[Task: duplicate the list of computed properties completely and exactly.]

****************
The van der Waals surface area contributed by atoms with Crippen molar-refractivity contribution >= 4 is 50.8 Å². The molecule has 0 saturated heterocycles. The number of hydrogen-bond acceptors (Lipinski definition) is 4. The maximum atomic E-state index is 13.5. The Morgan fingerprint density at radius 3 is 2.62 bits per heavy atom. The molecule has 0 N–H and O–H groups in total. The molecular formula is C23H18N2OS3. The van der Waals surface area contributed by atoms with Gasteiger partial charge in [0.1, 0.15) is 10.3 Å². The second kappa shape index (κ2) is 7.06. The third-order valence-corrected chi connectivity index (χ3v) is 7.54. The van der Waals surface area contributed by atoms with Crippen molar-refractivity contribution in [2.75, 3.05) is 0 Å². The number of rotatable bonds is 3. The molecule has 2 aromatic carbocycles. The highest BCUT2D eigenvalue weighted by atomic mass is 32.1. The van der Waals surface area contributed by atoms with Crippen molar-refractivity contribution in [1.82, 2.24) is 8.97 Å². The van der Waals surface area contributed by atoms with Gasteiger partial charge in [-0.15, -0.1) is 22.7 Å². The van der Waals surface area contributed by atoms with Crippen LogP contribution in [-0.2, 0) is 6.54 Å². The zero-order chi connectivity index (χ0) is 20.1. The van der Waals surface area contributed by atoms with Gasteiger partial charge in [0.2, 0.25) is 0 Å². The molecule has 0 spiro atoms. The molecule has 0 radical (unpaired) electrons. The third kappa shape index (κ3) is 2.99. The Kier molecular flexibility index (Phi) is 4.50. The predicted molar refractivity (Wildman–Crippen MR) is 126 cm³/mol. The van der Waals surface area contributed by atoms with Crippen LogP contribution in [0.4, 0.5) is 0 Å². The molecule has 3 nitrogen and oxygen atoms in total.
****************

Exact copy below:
The van der Waals surface area contributed by atoms with Crippen molar-refractivity contribution >= 4 is 50.8 Å². The molecule has 0 saturated heterocycles. The number of hydrogen-bond acceptors (Lipinski definition) is 4. The maximum atomic E-state index is 13.5. The Morgan fingerprint density at radius 3 is 2.62 bits per heavy atom. The molecule has 0 N–H and O–H groups in total. The molecular formula is C23H18N2OS3. The van der Waals surface area contributed by atoms with Gasteiger partial charge in [0.1, 0.15) is 10.3 Å². The second kappa shape index (κ2) is 7.06. The third-order valence-corrected chi connectivity index (χ3v) is 7.54. The van der Waals surface area contributed by atoms with Crippen molar-refractivity contribution in [2.75, 3.05) is 0 Å². The number of rotatable bonds is 3. The molecule has 2 aromatic carbocycles. The highest BCUT2D eigenvalue weighted by atomic mass is 32.1. The van der Waals surface area contributed by atoms with Crippen molar-refractivity contribution in [1.82, 2.24) is 8.97 Å². The van der Waals surface area contributed by atoms with Gasteiger partial charge in [-0.15, -0.1) is 22.7 Å². The van der Waals surface area contributed by atoms with Crippen LogP contribution in [-0.2, 0) is 6.54 Å². The zero-order chi connectivity index (χ0) is 20.1. The van der Waals surface area contributed by atoms with Gasteiger partial charge in [0.2, 0.25) is 0 Å². The molecule has 0 spiro atoms. The molecule has 0 radical (unpaired) electrons. The third kappa shape index (κ3) is 2.99. The Kier molecular flexibility index (Phi) is 4.50. The predicted molar refractivity (Wildman–Crippen MR) is 126 cm³/mol. The van der Waals surface area contributed by atoms with Crippen LogP contribution in [0.4, 0.5) is 0 Å². The molecule has 3 nitrogen and oxygen atoms in total.